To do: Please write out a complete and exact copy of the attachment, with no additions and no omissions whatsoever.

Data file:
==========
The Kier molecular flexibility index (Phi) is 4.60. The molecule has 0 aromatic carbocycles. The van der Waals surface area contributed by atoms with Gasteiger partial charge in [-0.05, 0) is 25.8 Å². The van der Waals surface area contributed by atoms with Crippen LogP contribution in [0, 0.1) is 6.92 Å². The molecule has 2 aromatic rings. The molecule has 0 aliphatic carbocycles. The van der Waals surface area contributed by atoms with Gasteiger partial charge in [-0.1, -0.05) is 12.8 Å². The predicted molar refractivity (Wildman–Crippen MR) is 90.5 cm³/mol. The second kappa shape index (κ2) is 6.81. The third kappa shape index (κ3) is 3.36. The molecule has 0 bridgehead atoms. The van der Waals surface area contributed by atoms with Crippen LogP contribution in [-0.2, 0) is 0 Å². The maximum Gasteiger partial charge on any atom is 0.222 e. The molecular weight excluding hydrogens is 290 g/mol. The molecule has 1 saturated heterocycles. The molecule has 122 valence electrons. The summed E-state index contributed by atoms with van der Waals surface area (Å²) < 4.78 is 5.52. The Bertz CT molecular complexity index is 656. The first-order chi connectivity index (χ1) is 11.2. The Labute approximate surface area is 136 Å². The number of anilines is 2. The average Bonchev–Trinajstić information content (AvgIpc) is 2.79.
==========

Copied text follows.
The Kier molecular flexibility index (Phi) is 4.60. The molecule has 0 aromatic carbocycles. The van der Waals surface area contributed by atoms with Gasteiger partial charge in [-0.05, 0) is 25.8 Å². The van der Waals surface area contributed by atoms with Crippen LogP contribution in [0, 0.1) is 6.92 Å². The molecule has 2 aromatic rings. The molecule has 0 aliphatic carbocycles. The van der Waals surface area contributed by atoms with Gasteiger partial charge in [-0.1, -0.05) is 12.8 Å². The predicted molar refractivity (Wildman–Crippen MR) is 90.5 cm³/mol. The second kappa shape index (κ2) is 6.81. The third kappa shape index (κ3) is 3.36. The molecule has 0 bridgehead atoms. The van der Waals surface area contributed by atoms with Crippen LogP contribution in [-0.2, 0) is 0 Å². The maximum Gasteiger partial charge on any atom is 0.222 e. The molecular weight excluding hydrogens is 290 g/mol. The molecule has 1 saturated heterocycles. The molecule has 122 valence electrons. The summed E-state index contributed by atoms with van der Waals surface area (Å²) < 4.78 is 5.52. The Bertz CT molecular complexity index is 656. The first-order chi connectivity index (χ1) is 11.2. The Labute approximate surface area is 136 Å². The number of anilines is 2. The average Bonchev–Trinajstić information content (AvgIpc) is 2.79.